Reportedly born on September 30, 1837, Frank Lawrence became one of New England's earliest photographers and documentarians. No information is presently available regarding his place of birth, family, education, or introduction to photography. Mr. Lawrence married Eliza Duncan, with whom he would have a child who died during infancy. It is believed he began producing daguerreotypes in Worcester, Massachusetts in 1863. Mr. Lawrence operated at various locations on Main Street, specializing in ambrotypes primarily of children and in a unique process known as sphereotype. Patented by Dayton, Ohio daguerreotypist Albert Bisbee in 1856, a sphereotype was a positive collodion image on spherical or curved-shaped glass like a paperweight.
Like many early daguerreotypists, Mr. Lawrence combined drawing and painting with photography, with finely-detailed portraits and landscapes finished in oils, pastels, and India ink. His works reflect the Victorian sensibilities that had taken root in America during the mid-nineteenth century. However, Mr. Lawrence managed to control the sepia tones so they enhanced rather than overwhelmed his images. His balanced portraits were studies in aesthetics, technical expertise, and precision craftsmanship.
In time, Mr. Lawrence became Worcester's unofficial photographer, capturing several images that were published several volumes of The Worcester Directory from 1867 through 1886. He also chronicled various homes and churches throughout Worcester, most notably the Bancroft House that once served as Dr. Aaron Bancroft's church and later the residence of his son, historian George Bancroft; Rev. Edward Everett Hale's Church of the Unity; and the interior of The Central Church. It was also Mr. Lawrence who produced a series of stereographs that gave many residents their first glimpse of Worcester's “great flood” of 1876.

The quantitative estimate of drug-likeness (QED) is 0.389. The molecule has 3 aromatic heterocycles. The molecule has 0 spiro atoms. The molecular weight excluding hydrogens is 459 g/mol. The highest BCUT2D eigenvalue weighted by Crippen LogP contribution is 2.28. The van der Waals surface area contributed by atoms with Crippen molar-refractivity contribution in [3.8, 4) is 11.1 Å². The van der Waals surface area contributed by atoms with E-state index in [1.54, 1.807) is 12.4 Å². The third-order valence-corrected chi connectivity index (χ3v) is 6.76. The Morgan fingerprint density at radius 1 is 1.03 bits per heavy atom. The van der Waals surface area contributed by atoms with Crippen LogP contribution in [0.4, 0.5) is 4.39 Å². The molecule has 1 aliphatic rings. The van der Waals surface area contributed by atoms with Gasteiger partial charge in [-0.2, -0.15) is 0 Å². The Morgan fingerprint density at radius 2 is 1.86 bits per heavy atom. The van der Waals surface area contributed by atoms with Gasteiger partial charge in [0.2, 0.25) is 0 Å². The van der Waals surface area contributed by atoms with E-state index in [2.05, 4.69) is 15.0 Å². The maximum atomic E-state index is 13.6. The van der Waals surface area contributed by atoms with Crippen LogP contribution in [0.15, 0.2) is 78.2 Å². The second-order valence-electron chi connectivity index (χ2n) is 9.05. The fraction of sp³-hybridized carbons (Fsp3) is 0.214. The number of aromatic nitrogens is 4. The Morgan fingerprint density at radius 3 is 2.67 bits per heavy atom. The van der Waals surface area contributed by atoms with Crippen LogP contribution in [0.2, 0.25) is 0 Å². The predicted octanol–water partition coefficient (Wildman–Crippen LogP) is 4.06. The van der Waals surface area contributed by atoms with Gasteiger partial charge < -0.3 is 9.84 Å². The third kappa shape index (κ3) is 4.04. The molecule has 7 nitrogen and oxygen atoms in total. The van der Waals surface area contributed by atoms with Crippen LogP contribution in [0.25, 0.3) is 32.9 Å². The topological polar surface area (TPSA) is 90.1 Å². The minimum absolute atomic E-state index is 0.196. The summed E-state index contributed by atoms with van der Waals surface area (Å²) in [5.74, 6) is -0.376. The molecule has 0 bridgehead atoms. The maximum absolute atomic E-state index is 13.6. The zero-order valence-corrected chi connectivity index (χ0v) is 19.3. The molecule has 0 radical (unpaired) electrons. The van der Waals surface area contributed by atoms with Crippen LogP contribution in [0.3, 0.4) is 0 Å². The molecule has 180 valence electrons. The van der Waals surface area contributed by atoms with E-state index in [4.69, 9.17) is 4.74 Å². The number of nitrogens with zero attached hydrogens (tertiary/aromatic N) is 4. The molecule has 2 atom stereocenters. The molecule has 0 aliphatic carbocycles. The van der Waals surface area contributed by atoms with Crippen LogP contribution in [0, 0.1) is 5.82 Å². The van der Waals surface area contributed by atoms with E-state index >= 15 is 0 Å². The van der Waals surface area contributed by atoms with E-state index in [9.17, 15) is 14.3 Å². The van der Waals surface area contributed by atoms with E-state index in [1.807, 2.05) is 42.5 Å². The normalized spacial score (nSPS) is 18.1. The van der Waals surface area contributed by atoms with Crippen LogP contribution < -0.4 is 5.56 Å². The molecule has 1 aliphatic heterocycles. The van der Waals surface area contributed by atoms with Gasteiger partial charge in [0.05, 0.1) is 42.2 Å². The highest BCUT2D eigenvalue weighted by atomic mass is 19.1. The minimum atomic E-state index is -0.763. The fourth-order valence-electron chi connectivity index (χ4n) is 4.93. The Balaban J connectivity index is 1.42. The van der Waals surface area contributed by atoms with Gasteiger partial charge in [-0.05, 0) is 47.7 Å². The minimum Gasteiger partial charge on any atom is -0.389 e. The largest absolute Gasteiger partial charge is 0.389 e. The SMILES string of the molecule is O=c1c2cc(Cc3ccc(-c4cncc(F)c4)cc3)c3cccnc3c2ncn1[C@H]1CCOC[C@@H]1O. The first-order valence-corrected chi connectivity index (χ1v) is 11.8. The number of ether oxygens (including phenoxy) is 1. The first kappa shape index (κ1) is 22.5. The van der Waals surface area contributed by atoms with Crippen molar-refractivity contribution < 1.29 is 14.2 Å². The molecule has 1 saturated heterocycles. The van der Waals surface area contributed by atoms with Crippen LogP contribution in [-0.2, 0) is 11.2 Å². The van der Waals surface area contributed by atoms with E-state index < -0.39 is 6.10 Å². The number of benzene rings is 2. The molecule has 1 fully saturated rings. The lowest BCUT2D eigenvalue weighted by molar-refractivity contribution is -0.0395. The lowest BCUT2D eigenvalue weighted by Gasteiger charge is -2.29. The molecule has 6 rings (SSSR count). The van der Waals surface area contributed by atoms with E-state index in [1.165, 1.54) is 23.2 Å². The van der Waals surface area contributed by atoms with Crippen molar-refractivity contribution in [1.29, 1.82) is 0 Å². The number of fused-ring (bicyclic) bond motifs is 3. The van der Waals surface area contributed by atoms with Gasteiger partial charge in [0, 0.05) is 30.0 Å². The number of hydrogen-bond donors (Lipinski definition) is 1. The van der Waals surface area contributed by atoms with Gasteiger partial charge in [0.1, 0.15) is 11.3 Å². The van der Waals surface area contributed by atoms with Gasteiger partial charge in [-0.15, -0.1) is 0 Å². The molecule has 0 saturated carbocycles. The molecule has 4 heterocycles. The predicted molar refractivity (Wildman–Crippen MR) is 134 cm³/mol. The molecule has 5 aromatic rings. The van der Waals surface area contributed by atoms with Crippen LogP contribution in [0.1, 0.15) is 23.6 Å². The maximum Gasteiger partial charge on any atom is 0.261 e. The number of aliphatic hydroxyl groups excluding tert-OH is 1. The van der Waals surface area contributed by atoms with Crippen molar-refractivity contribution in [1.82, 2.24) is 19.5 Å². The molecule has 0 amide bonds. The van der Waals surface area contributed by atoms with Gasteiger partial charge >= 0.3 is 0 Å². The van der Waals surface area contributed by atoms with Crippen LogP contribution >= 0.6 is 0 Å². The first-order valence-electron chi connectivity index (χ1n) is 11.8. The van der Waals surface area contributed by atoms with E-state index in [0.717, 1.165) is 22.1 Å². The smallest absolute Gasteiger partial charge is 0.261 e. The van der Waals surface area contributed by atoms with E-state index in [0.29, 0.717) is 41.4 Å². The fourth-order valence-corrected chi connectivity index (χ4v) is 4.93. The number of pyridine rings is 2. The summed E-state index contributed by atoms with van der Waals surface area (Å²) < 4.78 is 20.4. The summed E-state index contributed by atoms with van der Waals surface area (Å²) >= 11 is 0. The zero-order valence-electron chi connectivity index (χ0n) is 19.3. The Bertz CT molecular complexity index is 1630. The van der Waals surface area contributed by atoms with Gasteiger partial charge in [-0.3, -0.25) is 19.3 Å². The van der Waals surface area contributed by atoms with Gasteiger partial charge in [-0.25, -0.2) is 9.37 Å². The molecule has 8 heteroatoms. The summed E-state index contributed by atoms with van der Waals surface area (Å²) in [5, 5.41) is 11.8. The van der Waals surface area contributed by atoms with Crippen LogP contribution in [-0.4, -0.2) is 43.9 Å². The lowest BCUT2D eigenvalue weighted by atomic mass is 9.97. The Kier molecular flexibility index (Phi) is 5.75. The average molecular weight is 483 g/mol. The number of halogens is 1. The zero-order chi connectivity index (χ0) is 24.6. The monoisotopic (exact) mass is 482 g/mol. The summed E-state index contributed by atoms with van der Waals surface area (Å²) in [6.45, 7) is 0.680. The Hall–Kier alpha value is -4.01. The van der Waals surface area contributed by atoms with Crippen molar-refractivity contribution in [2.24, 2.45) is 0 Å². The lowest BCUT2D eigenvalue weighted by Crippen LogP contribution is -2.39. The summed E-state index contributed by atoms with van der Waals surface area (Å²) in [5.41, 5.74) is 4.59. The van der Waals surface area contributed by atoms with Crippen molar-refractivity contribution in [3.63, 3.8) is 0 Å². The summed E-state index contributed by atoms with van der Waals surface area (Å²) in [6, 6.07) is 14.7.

Because there is no record of Frank Lawrence's work after 1886, it is believed that because he had no sons to leave his business to, he closed his studio. After retiring, Mr. Lawrence moved to Hartford, Connecticut, where he died on February 11, 1914 at the age of 76. Fittingly, his final resting place is in his beloved Worcester, in a family plot at Worcester Rural Cemetery. Many of his photographs, including his famous flood stereographs are currently housed in the Worcester Historical Museum.
1914 Bulletin of Photography, Vol. XIV (Philadelphia: Frank V. Chambers), p. 247.
2015 The Cabinet Card Gallery (URL: https://cabinetcardgallery.wordpress.com/tag/frank-lawrence).
1889 Dictionary of Worcester (Massachusetts) and Its Vicinity by Franklin Pierce Rice (Worcester, MA: F. S. Blanchard & Co.), p. 66.
1892 The New England Magazine, Vol. V (Boston: New England Magazine Corporation), p. 820.
2013 Older Gentleman Exhibits True Grit in Worcester, Massachusetts (URL: https://cabinetcardgallery.wordpress.com/category/men/page/2).
2001 Photographs from the 19th Century: A Process Identification Guide by William E. Leyshon (URL: https://history.denverlibrary.org/sites/history/files/Photographs_from_the_19century.pdf), pp. 48, 105.
2017 Stereoview Frank Lawrence Worcester, MASS, Smiths Mill Flood Damage 1876 (URL: http://www.ebay.ca/itm/Stereoview-Frank-Lawrence-Worcester-MASS-Smiths-Mill-Flood-Damage-1876-/282258503385?hash=item41b7eaf6d9%3Ag%3AAJQAAOSw4shX%7EQG4&_trkparms=pageci%253Aabd629f4-1faa-11e7-901a-74dbd180ed94%257Cparentrq%253A6357ddfd15b0a6063607dc1afffd289f%257Ciid%253A16).
1878 The Worcester County Directory (Worcester, MA: Briggs & Company), p. 7.
1866 The Worcester Directory (Worcester, MA: H. J. Howland), p. 5.
1867 The Worcester Directory (Worcester, MA: H. J. Howland), p. 8.
2017 Three Dolls (URL: http://cwfp.biz/cgi-bin/sg_past/tm.pl?itm&ib348&12_Childhood).
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